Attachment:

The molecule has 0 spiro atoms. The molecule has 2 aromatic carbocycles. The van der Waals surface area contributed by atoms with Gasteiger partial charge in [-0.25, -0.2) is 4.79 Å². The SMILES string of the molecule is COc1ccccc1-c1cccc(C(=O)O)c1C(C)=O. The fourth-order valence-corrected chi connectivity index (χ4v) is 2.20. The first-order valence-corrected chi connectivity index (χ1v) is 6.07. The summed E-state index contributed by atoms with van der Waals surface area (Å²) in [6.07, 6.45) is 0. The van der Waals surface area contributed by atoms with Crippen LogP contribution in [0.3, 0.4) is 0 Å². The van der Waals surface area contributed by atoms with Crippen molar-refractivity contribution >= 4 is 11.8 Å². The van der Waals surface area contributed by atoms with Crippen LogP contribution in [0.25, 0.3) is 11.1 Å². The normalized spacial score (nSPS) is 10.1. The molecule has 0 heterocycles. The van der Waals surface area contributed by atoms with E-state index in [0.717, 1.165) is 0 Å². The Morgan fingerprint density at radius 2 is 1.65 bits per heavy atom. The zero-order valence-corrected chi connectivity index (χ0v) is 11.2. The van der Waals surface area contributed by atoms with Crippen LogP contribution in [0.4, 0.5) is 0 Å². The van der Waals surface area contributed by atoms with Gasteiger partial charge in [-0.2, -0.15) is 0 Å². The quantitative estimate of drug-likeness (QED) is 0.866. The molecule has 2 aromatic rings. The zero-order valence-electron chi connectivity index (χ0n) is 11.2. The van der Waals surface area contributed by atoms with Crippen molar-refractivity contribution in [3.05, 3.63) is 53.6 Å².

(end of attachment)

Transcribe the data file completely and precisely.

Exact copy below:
The molecule has 0 spiro atoms. The molecule has 2 aromatic carbocycles. The van der Waals surface area contributed by atoms with Gasteiger partial charge in [-0.25, -0.2) is 4.79 Å². The SMILES string of the molecule is COc1ccccc1-c1cccc(C(=O)O)c1C(C)=O. The fourth-order valence-corrected chi connectivity index (χ4v) is 2.20. The first-order valence-corrected chi connectivity index (χ1v) is 6.07. The summed E-state index contributed by atoms with van der Waals surface area (Å²) in [6.07, 6.45) is 0. The van der Waals surface area contributed by atoms with Crippen LogP contribution in [0.3, 0.4) is 0 Å². The van der Waals surface area contributed by atoms with Crippen molar-refractivity contribution >= 4 is 11.8 Å². The van der Waals surface area contributed by atoms with Crippen LogP contribution in [0.25, 0.3) is 11.1 Å². The normalized spacial score (nSPS) is 10.1. The molecule has 0 heterocycles. The van der Waals surface area contributed by atoms with E-state index in [0.717, 1.165) is 0 Å². The Morgan fingerprint density at radius 2 is 1.65 bits per heavy atom. The zero-order valence-corrected chi connectivity index (χ0v) is 11.2. The van der Waals surface area contributed by atoms with Crippen LogP contribution in [0.4, 0.5) is 0 Å². The van der Waals surface area contributed by atoms with Gasteiger partial charge in [-0.2, -0.15) is 0 Å². The quantitative estimate of drug-likeness (QED) is 0.866. The molecule has 2 aromatic rings. The zero-order valence-electron chi connectivity index (χ0n) is 11.2. The van der Waals surface area contributed by atoms with Crippen molar-refractivity contribution in [3.05, 3.63) is 53.6 Å².